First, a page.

Daylight Saving Time ends at 2 a.m. Sunday, so get an extra hour of shuteye by setting your clocks back by one hour before going to bed tonight.
Gwinnett County Fire and Emergency Services suggests that you change the batteries in your smoke and carbon monoxide alarms, too.
Almost 3,000 people die every year in house fires, and in 2,000 of the deaths, there was no smoke alarm in the home or it wasn't working.
“Having an operational smoke alarm in your home should be your number one priority when it comes to protecting your family from an unforeseen tragedy," said Assistant Fire Chief of Operations David Dusik. "Making sure the smoke alarm has a fully charged battery is the best way to insure that everyone has a fighting chance to make it out of a burning structure in the event a disaster strikes."
Some facts from the National Fire Protection Association:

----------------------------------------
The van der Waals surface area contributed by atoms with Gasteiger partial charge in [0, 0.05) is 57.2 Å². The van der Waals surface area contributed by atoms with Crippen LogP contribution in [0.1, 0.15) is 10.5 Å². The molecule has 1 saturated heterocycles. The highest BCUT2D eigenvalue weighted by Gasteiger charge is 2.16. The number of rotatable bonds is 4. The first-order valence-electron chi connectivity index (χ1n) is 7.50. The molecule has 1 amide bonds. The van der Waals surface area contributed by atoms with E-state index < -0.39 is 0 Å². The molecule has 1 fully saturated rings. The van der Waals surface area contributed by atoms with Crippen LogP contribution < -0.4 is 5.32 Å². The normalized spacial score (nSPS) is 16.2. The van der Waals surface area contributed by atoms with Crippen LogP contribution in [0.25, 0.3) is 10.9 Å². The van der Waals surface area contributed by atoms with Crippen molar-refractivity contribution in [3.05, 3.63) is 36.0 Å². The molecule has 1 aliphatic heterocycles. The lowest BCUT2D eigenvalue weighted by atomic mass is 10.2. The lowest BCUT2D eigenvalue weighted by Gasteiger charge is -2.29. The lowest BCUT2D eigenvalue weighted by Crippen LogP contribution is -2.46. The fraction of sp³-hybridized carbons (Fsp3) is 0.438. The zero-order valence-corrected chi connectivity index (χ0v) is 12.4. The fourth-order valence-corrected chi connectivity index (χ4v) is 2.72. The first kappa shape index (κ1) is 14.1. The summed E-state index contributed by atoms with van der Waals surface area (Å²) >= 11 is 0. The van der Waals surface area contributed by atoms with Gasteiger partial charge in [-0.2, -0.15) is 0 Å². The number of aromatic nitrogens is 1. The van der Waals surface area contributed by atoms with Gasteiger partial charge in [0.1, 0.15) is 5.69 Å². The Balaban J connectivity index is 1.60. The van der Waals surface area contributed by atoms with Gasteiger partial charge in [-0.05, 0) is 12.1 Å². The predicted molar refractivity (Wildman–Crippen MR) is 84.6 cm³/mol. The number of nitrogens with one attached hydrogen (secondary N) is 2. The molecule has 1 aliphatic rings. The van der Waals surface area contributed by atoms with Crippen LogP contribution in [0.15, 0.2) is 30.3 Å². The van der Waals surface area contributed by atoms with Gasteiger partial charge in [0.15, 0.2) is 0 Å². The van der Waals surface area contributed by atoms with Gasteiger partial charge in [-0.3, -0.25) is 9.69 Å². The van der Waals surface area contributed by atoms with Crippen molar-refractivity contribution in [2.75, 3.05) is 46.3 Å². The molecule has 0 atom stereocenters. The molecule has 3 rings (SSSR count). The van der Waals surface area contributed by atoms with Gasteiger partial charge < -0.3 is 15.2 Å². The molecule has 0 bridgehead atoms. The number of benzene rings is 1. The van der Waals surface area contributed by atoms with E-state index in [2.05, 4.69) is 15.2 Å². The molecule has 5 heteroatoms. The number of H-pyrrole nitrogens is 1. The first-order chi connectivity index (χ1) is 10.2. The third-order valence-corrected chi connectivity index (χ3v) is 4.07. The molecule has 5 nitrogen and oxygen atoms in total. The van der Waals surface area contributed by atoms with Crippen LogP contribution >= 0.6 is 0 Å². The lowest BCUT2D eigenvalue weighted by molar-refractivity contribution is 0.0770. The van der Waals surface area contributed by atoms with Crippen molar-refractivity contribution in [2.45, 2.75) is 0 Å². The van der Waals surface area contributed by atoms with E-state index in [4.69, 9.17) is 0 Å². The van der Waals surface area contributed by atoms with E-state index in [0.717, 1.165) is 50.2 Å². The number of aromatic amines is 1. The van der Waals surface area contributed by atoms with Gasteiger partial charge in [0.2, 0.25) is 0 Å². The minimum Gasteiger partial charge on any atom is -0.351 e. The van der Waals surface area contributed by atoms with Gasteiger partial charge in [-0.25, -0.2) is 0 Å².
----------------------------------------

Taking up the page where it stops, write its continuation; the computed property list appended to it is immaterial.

- Smoke alarms increase the chance of surviving a house fire 55 percent.
- In more than half of reported home fires, the smoke alarms didn't work because they were disconnected or the batteries were missing.
A few additional tips from Gwinnett County fire department:
- Replace batteries in Smoke and CO alarms twice a year.
- Test alarms once a month.
- Keep all alarms clean from dust and dirt.
- Never paint over alarms.
- Have a Home Fire Escape Plan and practice it with your family members.
- Replace any smoke or CO alarm after 10 years of use.